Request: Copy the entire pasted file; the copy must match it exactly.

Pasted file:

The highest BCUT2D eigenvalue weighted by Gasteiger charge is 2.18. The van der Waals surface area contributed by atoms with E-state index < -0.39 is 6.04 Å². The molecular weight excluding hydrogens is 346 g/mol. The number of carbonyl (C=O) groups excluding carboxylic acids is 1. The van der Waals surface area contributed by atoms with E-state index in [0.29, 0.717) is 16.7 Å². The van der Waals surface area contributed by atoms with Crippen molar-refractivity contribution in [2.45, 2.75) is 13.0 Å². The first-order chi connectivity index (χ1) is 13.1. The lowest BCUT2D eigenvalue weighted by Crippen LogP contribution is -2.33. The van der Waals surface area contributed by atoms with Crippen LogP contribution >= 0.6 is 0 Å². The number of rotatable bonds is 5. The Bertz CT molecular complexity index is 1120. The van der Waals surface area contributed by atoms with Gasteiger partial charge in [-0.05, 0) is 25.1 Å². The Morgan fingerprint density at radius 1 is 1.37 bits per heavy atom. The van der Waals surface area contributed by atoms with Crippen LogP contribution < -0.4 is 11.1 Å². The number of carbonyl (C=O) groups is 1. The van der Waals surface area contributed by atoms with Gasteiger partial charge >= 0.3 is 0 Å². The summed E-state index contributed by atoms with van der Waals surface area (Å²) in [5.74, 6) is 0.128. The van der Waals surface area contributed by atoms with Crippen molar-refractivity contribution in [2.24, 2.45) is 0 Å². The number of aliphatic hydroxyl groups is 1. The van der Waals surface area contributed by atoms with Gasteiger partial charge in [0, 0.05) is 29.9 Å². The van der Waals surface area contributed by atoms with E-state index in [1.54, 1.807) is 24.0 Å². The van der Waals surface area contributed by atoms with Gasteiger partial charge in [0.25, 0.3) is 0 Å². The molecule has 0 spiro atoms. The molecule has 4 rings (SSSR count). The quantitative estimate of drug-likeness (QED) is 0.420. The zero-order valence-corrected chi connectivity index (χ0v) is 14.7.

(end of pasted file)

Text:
The highest BCUT2D eigenvalue weighted by Gasteiger charge is 2.18. The van der Waals surface area contributed by atoms with E-state index < -0.39 is 6.04 Å². The molecular weight excluding hydrogens is 346 g/mol. The number of carbonyl (C=O) groups excluding carboxylic acids is 1. The van der Waals surface area contributed by atoms with E-state index in [0.29, 0.717) is 16.7 Å². The van der Waals surface area contributed by atoms with Crippen molar-refractivity contribution in [2.45, 2.75) is 13.0 Å². The first-order chi connectivity index (χ1) is 13.1. The lowest BCUT2D eigenvalue weighted by Crippen LogP contribution is -2.33. The van der Waals surface area contributed by atoms with Crippen LogP contribution >= 0.6 is 0 Å². The number of rotatable bonds is 5. The Bertz CT molecular complexity index is 1120. The van der Waals surface area contributed by atoms with Gasteiger partial charge in [-0.05, 0) is 25.1 Å². The Morgan fingerprint density at radius 1 is 1.37 bits per heavy atom. The van der Waals surface area contributed by atoms with Crippen LogP contribution < -0.4 is 11.1 Å². The number of carbonyl (C=O) groups is 1. The van der Waals surface area contributed by atoms with Gasteiger partial charge >= 0.3 is 0 Å². The summed E-state index contributed by atoms with van der Waals surface area (Å²) in [5.74, 6) is 0.128. The van der Waals surface area contributed by atoms with Crippen molar-refractivity contribution in [2.24, 2.45) is 0 Å². The number of aliphatic hydroxyl groups is 1. The van der Waals surface area contributed by atoms with Gasteiger partial charge in [0, 0.05) is 29.9 Å². The van der Waals surface area contributed by atoms with E-state index in [1.54, 1.807) is 24.0 Å². The van der Waals surface area contributed by atoms with Gasteiger partial charge in [0.25, 0.3) is 0 Å². The molecule has 0 spiro atoms. The molecule has 4 rings (SSSR count). The quantitative estimate of drug-likeness (QED) is 0.420. The zero-order valence-corrected chi connectivity index (χ0v) is 14.7.